Opening night for the London Indian Film Festival 10th birthday celebrations was the World Premiere of Anubhav Sinha’s Article 15. A reference to an article in the Indian constitution that prohibits discrimination on the basis of caste, religion, race or sex. An area that is always in the news for one reason or another recently. A very relevant subject in today’s climate not only in India but across the globe. To say that I had high expectations from this film would be an understatement. I wanted this film to go out all guns blazing. Especially after speaking to a very close friend of mine earlier on in the year, who explained to me the discrimination he and his family had faced within India based on caste. He was also part of the reason I said yes to seeing this film.
Article 15 puts into the fore the caste system that is largely still prevalent in India but touches very briefly on place of birth advantages and sexual discrimination. Though the film doesn’t take any ‘sides’ it does show the disadvantages faced by those individuals who are deemed scheduled castes or Scheduled tribes in India, especially in the villages. The film touches on the quota system that is in place for the lower caste but does not go into enough detail about it. It is something I learnt about through my own research post screening of Article 15 and maybe it is not covered as the people in the villages don’t benefit as such from the system. It does make you think though, that how is such a system still in existence in today’s day and age, why are humans not thought of as humans first.
Directed by Anubhav Sinha whose previous work has included Tum Bin, Tum Bin 2 and Shah Rukh Khan starrer Ra. One, Sinha has directed, written and produced a film which manages to keep the audience engaged from start to finish. This is largely due to the way the film unfolds. Parts make for uncomfortable viewing but the audience attention is held due to the intensity that is maintained from start to finish. Sinha successfully manages to make the audience think about what they see on screen and on some level question their belief system through the various characters on screen and their attitudes, the questions various characters ask each other, and manner in which certain situations unfold onscreen. You find yourself responding to the situations and characters as a result, which is the sign of a story that is written well and filmed well. Especially if it is issue based. You want your audience to go away thinking and that is what happens in this film. Sinha leaves you thinking.
Fresh of the back of Andhadhun and Badhaai Ho, Ayushmann Khurrana plays a police officer from a privileged urban, international, background. Khurrana is posted to rural north Indian village, where three teenage girls have gone missing. His honesty does not sit well with the existing, deeply entrenched corrupt system where, in 2019, a 1000-year-old practice where human beings are divided on the basis of caste continues.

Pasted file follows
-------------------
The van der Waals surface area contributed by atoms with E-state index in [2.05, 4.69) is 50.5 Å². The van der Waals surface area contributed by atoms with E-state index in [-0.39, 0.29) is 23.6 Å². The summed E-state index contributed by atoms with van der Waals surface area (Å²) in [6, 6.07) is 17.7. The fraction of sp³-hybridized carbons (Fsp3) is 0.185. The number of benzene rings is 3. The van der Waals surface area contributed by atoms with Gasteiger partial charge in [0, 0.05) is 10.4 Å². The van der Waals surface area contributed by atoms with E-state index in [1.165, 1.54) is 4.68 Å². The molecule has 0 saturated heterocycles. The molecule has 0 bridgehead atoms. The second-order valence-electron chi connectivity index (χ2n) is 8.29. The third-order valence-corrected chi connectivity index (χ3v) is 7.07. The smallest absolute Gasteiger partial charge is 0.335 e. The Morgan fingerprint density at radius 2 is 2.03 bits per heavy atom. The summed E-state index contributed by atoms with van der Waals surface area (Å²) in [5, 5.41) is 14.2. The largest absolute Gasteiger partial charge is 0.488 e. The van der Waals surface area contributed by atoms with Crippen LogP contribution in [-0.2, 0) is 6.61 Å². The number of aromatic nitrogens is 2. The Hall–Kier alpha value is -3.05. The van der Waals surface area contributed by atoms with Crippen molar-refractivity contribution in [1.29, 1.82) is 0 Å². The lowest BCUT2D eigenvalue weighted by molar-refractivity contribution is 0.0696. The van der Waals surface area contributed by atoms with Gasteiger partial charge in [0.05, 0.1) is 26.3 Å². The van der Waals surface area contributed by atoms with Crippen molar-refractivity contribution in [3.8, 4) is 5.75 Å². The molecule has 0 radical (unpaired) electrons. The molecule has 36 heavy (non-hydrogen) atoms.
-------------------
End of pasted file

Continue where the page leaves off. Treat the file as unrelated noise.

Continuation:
Khurrana is everything you want an actor to be today. To be able to fit into any role with ease; be it Vicky Donor, Andhadhun, Badhaai Ho or the poker faced cop Ayan. I can see why Khurrana pursued this role. It is a well rounded character who does not fit the norms. Sinha has intelligently shown the character development with this film; you learn a little bit more with each scene. Known for becoming an actor who covers ‘issues’ in a comedic sense Khurrana has done a steller job in this drama that is so very different from his previous body of work. Sinha said in the Q and A session that he didn’t see Khurrana in this role and that he cast himself. I can honestly say that I do not think anyone else could have filled his shoes in this film. This man is truly a force to be reckoned with.
Sayani Gupta is aptly cast as Gaura, a woman who is deprived of her rights because of her caste. A key character to the story, Gupta manages to act with her whole body. The scenes in which there are no words just the pain reflected in her eyes and through her body language makes the audience feel the range of her emotions.
Actors Manoj Pahwa, Kumud Mishra and Nassar play with your emotions. Not much can be said without giving away certain surprise elements in the film but a particular mention goes to Pahwa who stays with you long after the films credits roll. There are certain scenes that he has that are possibly the way a lot of those who believe in the caste system do think. Through his character you realise that it is the thought process of these people that need to be changed. Namashi Chakraborty makes his debut with Article 15 in a small yet pivotal role and does well in it. Isha Talwar’s role is also small but of significance. She not only makes her husband think, but also the audience. Ayyub cast as a fed-up rebel brings to the fore the emotions that possibly every individual from the SD/ST caste has thought at some point.
Article 15 not a light-hearted film. There are precisely three points in the film where you laugh. The rest is sheer intensity. There are certain dialogues and visuals in the film that stay with you long after the film finishes. These are the signs I think of a film that is well thought out and executed.
To the team of Article 15 – take a bow, it’s a job well done!
Article 15 opens on June 28th!